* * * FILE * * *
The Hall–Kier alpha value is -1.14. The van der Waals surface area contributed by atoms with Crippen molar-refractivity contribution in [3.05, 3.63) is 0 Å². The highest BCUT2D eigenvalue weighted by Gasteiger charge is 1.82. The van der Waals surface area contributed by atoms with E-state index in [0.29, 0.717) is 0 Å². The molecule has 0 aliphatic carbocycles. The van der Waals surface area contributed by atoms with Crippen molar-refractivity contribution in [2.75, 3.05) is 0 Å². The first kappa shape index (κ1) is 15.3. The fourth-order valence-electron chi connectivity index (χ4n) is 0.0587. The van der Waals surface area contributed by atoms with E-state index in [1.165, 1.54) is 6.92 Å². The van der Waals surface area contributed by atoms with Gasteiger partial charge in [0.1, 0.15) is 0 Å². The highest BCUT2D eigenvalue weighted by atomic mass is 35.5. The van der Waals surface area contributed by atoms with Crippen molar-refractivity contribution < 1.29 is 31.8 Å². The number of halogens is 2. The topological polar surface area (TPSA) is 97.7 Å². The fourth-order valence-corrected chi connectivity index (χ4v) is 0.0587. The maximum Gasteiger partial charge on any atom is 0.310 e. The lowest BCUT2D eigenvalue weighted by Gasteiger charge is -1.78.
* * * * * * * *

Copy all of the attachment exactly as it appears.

The Hall–Kier alpha value is -1.14. The van der Waals surface area contributed by atoms with Crippen molar-refractivity contribution in [3.05, 3.63) is 0 Å². The highest BCUT2D eigenvalue weighted by Gasteiger charge is 1.82. The van der Waals surface area contributed by atoms with E-state index in [0.29, 0.717) is 0 Å². The molecule has 0 aliphatic carbocycles. The van der Waals surface area contributed by atoms with Crippen molar-refractivity contribution in [2.75, 3.05) is 0 Å². The first kappa shape index (κ1) is 15.3. The fourth-order valence-electron chi connectivity index (χ4n) is 0.0587. The van der Waals surface area contributed by atoms with E-state index in [1.165, 1.54) is 6.92 Å². The van der Waals surface area contributed by atoms with Gasteiger partial charge in [0.1, 0.15) is 0 Å². The highest BCUT2D eigenvalue weighted by atomic mass is 35.5. The van der Waals surface area contributed by atoms with Crippen molar-refractivity contribution < 1.29 is 31.8 Å². The number of halogens is 2. The topological polar surface area (TPSA) is 97.7 Å². The fourth-order valence-corrected chi connectivity index (χ4v) is 0.0587. The maximum Gasteiger partial charge on any atom is 0.310 e. The lowest BCUT2D eigenvalue weighted by Gasteiger charge is -1.78.